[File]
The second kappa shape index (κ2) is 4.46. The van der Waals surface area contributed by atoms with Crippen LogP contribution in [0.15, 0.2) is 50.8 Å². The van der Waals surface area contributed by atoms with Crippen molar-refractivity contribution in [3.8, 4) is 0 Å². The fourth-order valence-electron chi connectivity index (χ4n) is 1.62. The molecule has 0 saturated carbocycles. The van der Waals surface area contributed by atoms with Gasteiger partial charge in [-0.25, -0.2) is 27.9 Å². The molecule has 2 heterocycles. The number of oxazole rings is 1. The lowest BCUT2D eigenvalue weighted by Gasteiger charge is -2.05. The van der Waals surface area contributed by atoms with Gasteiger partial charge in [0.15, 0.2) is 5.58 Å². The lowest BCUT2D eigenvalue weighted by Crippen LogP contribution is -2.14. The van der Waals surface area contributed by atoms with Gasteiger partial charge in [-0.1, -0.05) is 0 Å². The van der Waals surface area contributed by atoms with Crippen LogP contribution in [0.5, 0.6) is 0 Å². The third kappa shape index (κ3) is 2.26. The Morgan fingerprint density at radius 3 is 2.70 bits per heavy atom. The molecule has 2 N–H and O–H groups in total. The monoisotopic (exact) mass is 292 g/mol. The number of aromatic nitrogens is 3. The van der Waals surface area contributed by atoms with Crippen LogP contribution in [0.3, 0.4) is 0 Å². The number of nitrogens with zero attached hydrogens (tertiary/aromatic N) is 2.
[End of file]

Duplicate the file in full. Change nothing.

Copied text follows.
The second kappa shape index (κ2) is 4.46. The van der Waals surface area contributed by atoms with Crippen LogP contribution in [0.15, 0.2) is 50.8 Å². The van der Waals surface area contributed by atoms with Crippen molar-refractivity contribution in [3.8, 4) is 0 Å². The fourth-order valence-electron chi connectivity index (χ4n) is 1.62. The molecule has 0 saturated carbocycles. The van der Waals surface area contributed by atoms with Gasteiger partial charge in [-0.25, -0.2) is 27.9 Å². The molecule has 2 heterocycles. The number of oxazole rings is 1. The lowest BCUT2D eigenvalue weighted by Gasteiger charge is -2.05. The van der Waals surface area contributed by atoms with Gasteiger partial charge in [0.15, 0.2) is 5.58 Å². The lowest BCUT2D eigenvalue weighted by Crippen LogP contribution is -2.14. The van der Waals surface area contributed by atoms with Gasteiger partial charge in [-0.1, -0.05) is 0 Å². The van der Waals surface area contributed by atoms with Crippen LogP contribution in [0.5, 0.6) is 0 Å². The third kappa shape index (κ3) is 2.26. The Morgan fingerprint density at radius 3 is 2.70 bits per heavy atom. The molecule has 2 N–H and O–H groups in total. The monoisotopic (exact) mass is 292 g/mol. The number of aromatic nitrogens is 3. The van der Waals surface area contributed by atoms with Crippen LogP contribution in [0.3, 0.4) is 0 Å². The number of nitrogens with zero attached hydrogens (tertiary/aromatic N) is 2.